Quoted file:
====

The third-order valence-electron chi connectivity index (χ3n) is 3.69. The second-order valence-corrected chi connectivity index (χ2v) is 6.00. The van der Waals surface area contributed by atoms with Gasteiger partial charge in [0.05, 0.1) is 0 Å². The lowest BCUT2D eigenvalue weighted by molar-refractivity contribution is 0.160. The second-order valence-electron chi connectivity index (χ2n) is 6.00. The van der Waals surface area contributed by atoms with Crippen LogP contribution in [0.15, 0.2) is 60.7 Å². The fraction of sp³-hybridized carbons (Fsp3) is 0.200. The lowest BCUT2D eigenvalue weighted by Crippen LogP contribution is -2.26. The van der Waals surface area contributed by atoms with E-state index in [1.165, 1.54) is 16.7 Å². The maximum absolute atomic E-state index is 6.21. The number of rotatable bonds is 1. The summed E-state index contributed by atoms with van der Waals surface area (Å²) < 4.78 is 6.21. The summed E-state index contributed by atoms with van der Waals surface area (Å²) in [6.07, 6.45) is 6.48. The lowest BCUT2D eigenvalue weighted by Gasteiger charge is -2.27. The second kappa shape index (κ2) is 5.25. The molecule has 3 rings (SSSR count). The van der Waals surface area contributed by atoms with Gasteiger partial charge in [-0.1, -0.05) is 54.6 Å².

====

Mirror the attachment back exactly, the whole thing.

The third-order valence-electron chi connectivity index (χ3n) is 3.69. The second-order valence-corrected chi connectivity index (χ2v) is 6.00. The van der Waals surface area contributed by atoms with Gasteiger partial charge in [0.05, 0.1) is 0 Å². The lowest BCUT2D eigenvalue weighted by molar-refractivity contribution is 0.160. The second-order valence-electron chi connectivity index (χ2n) is 6.00. The van der Waals surface area contributed by atoms with Crippen LogP contribution in [0.15, 0.2) is 60.7 Å². The fraction of sp³-hybridized carbons (Fsp3) is 0.200. The lowest BCUT2D eigenvalue weighted by Crippen LogP contribution is -2.26. The van der Waals surface area contributed by atoms with E-state index in [1.165, 1.54) is 16.7 Å². The maximum absolute atomic E-state index is 6.21. The number of rotatable bonds is 1. The summed E-state index contributed by atoms with van der Waals surface area (Å²) < 4.78 is 6.21. The summed E-state index contributed by atoms with van der Waals surface area (Å²) in [6.07, 6.45) is 6.48. The lowest BCUT2D eigenvalue weighted by Gasteiger charge is -2.27. The second kappa shape index (κ2) is 5.25. The molecule has 3 rings (SSSR count). The van der Waals surface area contributed by atoms with Gasteiger partial charge in [-0.1, -0.05) is 54.6 Å².